Indigenous Community Stories is a project that records Western Australia's Indigenous heritage, cultural and historical stories using high definition digital video technology and professional film crews.
The aim of ICS is to record 100 oral histories, so they can be viewed by future generations as well as creating invaluable records of Australia's national cultural identity.
Our very own Dr Mary Anne Jebb is an ICS panel member, but has been involved with the project in a variety of ways for five years now. Dr Jebb shared her ICS story with us…
As a panel member for ICS I help select applications from Aboriginal communities in WA for filming their stories. But I've been a director for communities, a researcher and a cultural liaison person, as well.
I came across ICS in 2009 when I was working for Community Arts Network WA as an oral historian and story recorder with Noongar people of the eastern wheat belt for a project called 'Bush Babies'.
We were organising a series of interviews with people born at Badjalling reserve east of Perth and decided to have a big 'back to Badjalling' event to celebrate everyone's connection to Badjalling and honour the Noongar midwives.
The strategic advisor from CANWA for the eastern wheat belt, Ivy Penny, suggested we supplement our sound recordings and the community successfully applied for an ICS grant to have a film crew come to help record stories.
The crew were fantastic and over five days we recorded hundreds of people at a 100th birthday event, the back to Badjalling event, as well as individuals and the Seven Sisters story that extends across the desert into Noongar country.
I had been recording sound or oral histories for years but this was my first experience recording audio-visual footage with high production quality equipment.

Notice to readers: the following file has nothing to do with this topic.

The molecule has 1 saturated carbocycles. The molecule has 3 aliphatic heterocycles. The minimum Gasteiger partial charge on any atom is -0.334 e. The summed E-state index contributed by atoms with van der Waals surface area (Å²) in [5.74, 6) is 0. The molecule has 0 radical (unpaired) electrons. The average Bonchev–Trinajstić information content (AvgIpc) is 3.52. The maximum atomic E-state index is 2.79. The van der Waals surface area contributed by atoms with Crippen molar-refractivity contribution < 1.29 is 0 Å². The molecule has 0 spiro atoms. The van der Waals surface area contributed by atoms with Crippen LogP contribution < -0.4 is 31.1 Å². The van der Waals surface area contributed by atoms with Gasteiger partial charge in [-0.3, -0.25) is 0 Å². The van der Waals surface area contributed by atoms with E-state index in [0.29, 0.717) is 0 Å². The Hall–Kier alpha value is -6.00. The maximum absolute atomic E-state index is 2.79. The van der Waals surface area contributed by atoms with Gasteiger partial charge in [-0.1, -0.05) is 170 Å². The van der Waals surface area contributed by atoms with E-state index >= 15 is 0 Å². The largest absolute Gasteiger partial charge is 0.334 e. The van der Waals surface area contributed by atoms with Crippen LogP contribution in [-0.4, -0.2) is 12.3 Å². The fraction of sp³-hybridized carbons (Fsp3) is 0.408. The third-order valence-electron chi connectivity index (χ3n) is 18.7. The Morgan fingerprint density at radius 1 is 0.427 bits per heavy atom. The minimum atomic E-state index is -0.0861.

In 2010 I was curating the new Gwoonwardu Mia art and culture centre in Carnarvon (1000kms from Perth) for five language groups, and we decided to apply for a grant to record stories for the people of the Gascoyne.
We also decided to make a film from the stories about the burrowing bee to put in the new art and culture centre permanent exhibition. This time I was researcher and director. The ICS crew made sure we had fantastic quality footage that will be stored at AIATSIS for the future.
The bee film is eight minutes and an important part of the exhibition. It is collaborative and starts with people deciding they want to have their stories recorded. It is different from many films in that it is community driven, the 'script' develops after we work out who wants to talk, about what and where, and there is only community voices - no narrator.
In 2012 I was adviser for an ICS visit to the north Kimberley. We worked with Ngarinyin and Worrorra women I have known for 25 years. We recorded a 93 year old lady I had worked with before in her country as she walks toward her waterhole talking to the spirits of her country.
All footage comes to AIATSIS with no strings attached. Each Participant or storyteller continues to control their intellectual property and knows that their knowledge will be stored safely at AIATSIS.
This program means they do not have to make a film straight away, produce a book or be 'researched', the recording is high quality and for community.
I hope the ICS program will one day be national. The footage is priceless.